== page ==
Systematic analysis of protein-protein interactions of oncogenic Human Papillomavirus
Gundurao, Ramya Mavinkaihalli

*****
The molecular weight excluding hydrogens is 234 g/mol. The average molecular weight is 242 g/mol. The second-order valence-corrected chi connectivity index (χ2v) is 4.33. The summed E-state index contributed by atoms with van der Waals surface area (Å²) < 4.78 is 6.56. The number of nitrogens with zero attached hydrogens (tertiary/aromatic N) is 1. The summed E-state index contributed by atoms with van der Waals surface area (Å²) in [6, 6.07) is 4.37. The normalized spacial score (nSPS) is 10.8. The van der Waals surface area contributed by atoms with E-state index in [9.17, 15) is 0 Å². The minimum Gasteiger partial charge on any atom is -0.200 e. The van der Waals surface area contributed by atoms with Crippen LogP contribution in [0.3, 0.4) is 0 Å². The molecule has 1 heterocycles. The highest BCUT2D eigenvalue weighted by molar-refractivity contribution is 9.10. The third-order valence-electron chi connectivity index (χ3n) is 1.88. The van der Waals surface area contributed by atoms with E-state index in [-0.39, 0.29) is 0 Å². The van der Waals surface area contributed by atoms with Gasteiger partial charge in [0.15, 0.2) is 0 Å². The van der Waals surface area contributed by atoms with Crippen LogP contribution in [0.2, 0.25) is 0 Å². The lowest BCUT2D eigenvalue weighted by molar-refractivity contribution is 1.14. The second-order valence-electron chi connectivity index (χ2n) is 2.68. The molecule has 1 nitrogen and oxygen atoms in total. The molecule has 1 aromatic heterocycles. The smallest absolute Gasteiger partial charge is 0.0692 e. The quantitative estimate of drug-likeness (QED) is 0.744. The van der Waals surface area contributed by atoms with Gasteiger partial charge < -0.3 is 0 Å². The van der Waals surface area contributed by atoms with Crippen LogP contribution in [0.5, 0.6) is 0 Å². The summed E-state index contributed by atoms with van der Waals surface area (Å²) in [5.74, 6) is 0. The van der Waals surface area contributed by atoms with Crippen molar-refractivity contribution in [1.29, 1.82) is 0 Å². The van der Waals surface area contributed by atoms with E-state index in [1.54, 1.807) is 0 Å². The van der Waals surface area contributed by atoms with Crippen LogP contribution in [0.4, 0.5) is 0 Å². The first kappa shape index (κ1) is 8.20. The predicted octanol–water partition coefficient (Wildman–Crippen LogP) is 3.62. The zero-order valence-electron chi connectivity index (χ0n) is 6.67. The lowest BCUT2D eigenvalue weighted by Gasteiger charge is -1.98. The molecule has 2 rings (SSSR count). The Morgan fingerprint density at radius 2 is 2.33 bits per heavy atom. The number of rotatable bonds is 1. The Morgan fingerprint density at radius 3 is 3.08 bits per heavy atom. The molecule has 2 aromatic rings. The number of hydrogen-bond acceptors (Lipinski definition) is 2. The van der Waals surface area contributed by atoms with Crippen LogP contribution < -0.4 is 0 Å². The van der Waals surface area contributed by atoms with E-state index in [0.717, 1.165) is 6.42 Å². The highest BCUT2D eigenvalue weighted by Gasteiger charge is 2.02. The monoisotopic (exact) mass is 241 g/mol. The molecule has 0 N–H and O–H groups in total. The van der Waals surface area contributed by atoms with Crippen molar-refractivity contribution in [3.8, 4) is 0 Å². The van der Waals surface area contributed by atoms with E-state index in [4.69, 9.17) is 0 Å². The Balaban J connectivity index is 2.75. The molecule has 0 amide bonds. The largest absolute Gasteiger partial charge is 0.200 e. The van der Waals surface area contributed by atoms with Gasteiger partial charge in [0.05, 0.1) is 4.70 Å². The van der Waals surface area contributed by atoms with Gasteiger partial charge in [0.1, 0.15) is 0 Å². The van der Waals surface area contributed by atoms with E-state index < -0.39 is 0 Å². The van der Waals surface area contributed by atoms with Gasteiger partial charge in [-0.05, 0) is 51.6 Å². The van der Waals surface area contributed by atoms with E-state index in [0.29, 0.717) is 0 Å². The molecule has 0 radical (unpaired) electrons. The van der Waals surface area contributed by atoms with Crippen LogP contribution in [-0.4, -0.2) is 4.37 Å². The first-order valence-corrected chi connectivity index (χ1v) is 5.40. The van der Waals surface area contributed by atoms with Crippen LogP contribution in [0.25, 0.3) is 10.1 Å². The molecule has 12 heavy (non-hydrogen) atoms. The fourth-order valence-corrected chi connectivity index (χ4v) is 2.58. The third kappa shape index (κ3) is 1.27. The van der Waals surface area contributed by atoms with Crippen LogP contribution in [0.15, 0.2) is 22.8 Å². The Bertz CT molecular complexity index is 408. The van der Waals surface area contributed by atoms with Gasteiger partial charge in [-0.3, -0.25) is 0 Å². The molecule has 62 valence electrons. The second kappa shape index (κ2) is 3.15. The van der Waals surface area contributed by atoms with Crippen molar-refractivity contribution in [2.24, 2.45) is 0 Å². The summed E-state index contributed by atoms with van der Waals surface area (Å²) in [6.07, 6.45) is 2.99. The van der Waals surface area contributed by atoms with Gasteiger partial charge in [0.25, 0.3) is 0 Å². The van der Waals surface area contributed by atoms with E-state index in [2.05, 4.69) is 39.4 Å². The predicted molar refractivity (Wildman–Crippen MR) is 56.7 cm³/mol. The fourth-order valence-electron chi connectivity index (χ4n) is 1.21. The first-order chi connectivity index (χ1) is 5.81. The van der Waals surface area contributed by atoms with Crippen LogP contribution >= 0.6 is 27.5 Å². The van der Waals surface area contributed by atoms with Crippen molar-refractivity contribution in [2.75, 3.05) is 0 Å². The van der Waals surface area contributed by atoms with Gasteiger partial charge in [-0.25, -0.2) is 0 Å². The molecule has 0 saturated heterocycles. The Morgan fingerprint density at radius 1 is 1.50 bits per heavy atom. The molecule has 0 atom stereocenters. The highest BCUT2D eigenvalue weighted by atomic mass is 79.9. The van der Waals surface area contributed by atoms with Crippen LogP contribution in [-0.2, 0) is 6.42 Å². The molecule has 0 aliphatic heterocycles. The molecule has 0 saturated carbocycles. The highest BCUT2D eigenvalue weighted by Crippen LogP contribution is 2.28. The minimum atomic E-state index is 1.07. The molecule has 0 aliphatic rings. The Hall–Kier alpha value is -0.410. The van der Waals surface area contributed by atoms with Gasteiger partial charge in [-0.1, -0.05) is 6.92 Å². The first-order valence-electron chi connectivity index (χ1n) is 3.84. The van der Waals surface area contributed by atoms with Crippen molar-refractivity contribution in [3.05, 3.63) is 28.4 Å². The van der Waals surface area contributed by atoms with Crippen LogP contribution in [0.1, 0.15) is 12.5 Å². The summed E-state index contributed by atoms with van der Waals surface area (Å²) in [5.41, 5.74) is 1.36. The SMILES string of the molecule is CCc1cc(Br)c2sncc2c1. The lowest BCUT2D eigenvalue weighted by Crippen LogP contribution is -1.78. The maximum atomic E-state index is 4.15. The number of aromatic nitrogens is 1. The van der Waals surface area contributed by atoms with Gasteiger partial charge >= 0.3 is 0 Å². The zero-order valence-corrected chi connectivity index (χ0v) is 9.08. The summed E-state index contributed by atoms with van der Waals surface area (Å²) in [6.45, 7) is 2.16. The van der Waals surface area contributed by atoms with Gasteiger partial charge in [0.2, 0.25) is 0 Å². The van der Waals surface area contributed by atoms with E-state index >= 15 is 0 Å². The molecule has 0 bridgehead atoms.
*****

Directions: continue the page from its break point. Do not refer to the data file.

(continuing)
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Human papilloma virus (HPV) is a ubiquitous virus implicated in a growing list of cancers, particularly cervical cancer‐ the second most common cancer among women worldwide. Although persistent infection with high‐risk oncogenic HPVs such as types ‐16 or ‐18 is necessary, additional factors like co‐infection with other viruses can play a role in cancer progression. Protein‐protein interactions play a central role in the infection, survival and proliferation of the virus in the host. Although some interactions of HPV proteins are well characterised, it is essential to discover other key viral interactions to further improve our understanding of the virus and to use this knowledge for the development of newer biomarkers and therapeutics. The aim of this study was to systematically analyse the interactions of HPV‐16 proteins using yeast two‐hybrid (Y2H). To achieve this, a clone collection of the viral proteome was generated by recombinatorial cloning and three independent Y2H screens were performed: (i) Intra‐viral screen to identify interactions among the HPV‐16 proteins; (ii) Inter‐viral screen to identify interactions with proteins of Herpes Simplex Virus (HSV) which is suggested to be a co‐factor; and (iii) Virus‐host screen to identify novel cellular binding partners. The intra‐viral Y2H screen confirmed some of the previously known interactions and also identified binding of the E1 and E7 proteins. Deletion mutagenesis was performed to map the interaction domains to the amino‐terminal 92 amino acids of E1 and carboxy‐terminal CxxC domain of E7. Replication assays suggest a possible repression of E1‐mediated episomal replication by direct binding of E7. The inter‐viral Y2H screen identified interactions of HPV proteins with seventeen HSV‐1 proteins including transcriptional regulator ICP4 and neurovirulance factor ICP34.5. The biological relevance of these interactions in the context of co‐infection is discussed. The virus‐host screen performed against a human cDNA library identified 54 interactions, a subset of which was validated by biochemical pull‐down assays. The functional relevance of an interaction between E7 and a proto‐oncogene spermatogenic leucine zipper protein (SPZ1) was further investigated suggesting a role of SPZ1 in E7‐mediated cell proliferation. The work presented in this thesis identifies several novel interactions of HPV proteins. Future work will involve the in‐depth elucidation of biological relevance of these interactions. In particular, the interactions of E7 with E1 and SPZ1 are of great interest to improve our understanding of the life cycle and pathogenesis of the virus which can be applied for improved strategies of prevention and treatment of malignancies caused by HPV.